In United States v. Rum, 2021 U.S. App. LEXIS 12160 (11th Cir. 4/23/21), CA11 here; TN here, the Eleventh Circuit in a per curiam opinion affirmed the district court’s grant of summary judgment for the Government in an FBAR willful civil penalty collection suit. I wrote on the district court’s grant of summary judgment previously. District Court Confuses Analysis in Approving Magistrate’s R&R Imposing FBAR Willful Penalty (Federal Tax Crimes Blog 9/26/19), here.
The Eleventh Circuit opinions lists Rum’s arguments:
(A) that the district court applied an incorrect standard of willfulness (by holding that willfulness as used in 31 U.S.C. § 5321(a)(5)(C) includes a reckless disregard of a known or obvious risk); (B) that the district court erred in concluding that there were no genuine issues of material fact as to whether his conduct rose to required level of willfulness/recklessness; (C) that the district court erred in refusing to recognize that 31 C.F.R. § 1010.820(g)(2) limits the amount of a willful violation to $100,000; (D) that the district court erred when it held that the IRS’s factfinding procedures were sufficient and therefore applied the arbitrary and capricious rather than a de novo standard of review with respect to the amount of the penalty; (E) that, even assuming the arbitrary and capricious standard applies, the district court erred in failing to conclude that the IRS factfinding procedures were arbitrary and capricious; and finally, (F) that the district court erred in rejecting Rum’s challenge to the additions to the base amount (interest and late fees).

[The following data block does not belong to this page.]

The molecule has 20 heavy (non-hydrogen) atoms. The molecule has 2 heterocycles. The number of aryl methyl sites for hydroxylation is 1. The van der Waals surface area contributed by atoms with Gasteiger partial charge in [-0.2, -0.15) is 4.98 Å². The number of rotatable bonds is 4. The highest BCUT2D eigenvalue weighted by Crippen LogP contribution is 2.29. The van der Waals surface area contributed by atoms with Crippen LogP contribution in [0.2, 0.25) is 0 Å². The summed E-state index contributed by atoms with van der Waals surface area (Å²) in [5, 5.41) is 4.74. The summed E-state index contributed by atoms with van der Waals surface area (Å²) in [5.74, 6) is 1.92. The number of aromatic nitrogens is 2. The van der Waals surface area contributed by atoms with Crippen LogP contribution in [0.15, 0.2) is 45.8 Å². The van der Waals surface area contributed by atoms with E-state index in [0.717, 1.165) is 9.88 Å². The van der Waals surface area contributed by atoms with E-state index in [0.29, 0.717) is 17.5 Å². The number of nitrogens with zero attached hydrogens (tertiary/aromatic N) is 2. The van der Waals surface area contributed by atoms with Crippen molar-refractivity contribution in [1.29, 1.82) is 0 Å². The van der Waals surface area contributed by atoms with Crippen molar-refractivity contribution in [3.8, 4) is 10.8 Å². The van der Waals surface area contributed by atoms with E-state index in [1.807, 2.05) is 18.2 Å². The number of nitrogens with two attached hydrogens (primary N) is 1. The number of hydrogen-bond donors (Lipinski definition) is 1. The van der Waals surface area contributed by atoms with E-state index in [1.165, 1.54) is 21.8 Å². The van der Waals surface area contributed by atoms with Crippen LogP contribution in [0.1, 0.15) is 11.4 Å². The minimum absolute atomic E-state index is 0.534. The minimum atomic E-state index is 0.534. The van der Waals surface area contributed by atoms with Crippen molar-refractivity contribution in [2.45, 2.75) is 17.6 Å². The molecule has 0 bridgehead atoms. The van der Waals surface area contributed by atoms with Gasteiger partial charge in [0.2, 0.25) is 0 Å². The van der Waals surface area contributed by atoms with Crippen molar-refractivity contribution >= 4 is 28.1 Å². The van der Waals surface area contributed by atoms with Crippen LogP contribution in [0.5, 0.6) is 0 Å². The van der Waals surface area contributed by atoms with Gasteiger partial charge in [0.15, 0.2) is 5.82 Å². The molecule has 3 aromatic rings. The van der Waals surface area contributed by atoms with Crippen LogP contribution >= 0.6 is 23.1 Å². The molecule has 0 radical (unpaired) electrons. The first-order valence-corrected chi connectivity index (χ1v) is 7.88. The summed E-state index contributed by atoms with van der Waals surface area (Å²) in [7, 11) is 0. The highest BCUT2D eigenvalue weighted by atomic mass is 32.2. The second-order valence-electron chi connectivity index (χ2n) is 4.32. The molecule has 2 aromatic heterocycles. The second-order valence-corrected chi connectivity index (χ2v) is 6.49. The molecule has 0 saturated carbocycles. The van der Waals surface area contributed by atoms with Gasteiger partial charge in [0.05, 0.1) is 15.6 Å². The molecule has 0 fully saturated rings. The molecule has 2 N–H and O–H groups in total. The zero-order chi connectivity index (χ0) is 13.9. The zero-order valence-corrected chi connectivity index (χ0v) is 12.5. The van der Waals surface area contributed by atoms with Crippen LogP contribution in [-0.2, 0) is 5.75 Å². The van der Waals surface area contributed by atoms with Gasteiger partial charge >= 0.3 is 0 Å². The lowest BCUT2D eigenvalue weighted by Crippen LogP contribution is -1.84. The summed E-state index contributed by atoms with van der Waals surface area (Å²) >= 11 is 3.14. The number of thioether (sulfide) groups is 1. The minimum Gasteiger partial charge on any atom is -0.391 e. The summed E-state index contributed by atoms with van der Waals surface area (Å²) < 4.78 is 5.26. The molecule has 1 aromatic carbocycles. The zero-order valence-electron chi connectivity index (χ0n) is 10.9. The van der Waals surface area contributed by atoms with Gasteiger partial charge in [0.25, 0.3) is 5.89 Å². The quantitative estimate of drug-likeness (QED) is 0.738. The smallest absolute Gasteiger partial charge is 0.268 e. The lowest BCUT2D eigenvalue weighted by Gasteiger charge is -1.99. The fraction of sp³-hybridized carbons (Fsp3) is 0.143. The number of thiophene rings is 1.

I address here only (A) and (D)-(E).
Standard for FBAR Civil Penalty Willfulness
The Court adopted (Slip Op. 12-16) the consensus holdings that “willfully” as the element of the civil penalty includes recklessness. I don’t think I need to say more about the holding here because it just rehashes what courts have held before. The importance of the holding is that it adds to a number of similar holdings, so that it seems that there is no real counterweight to the holding. It states the consensus.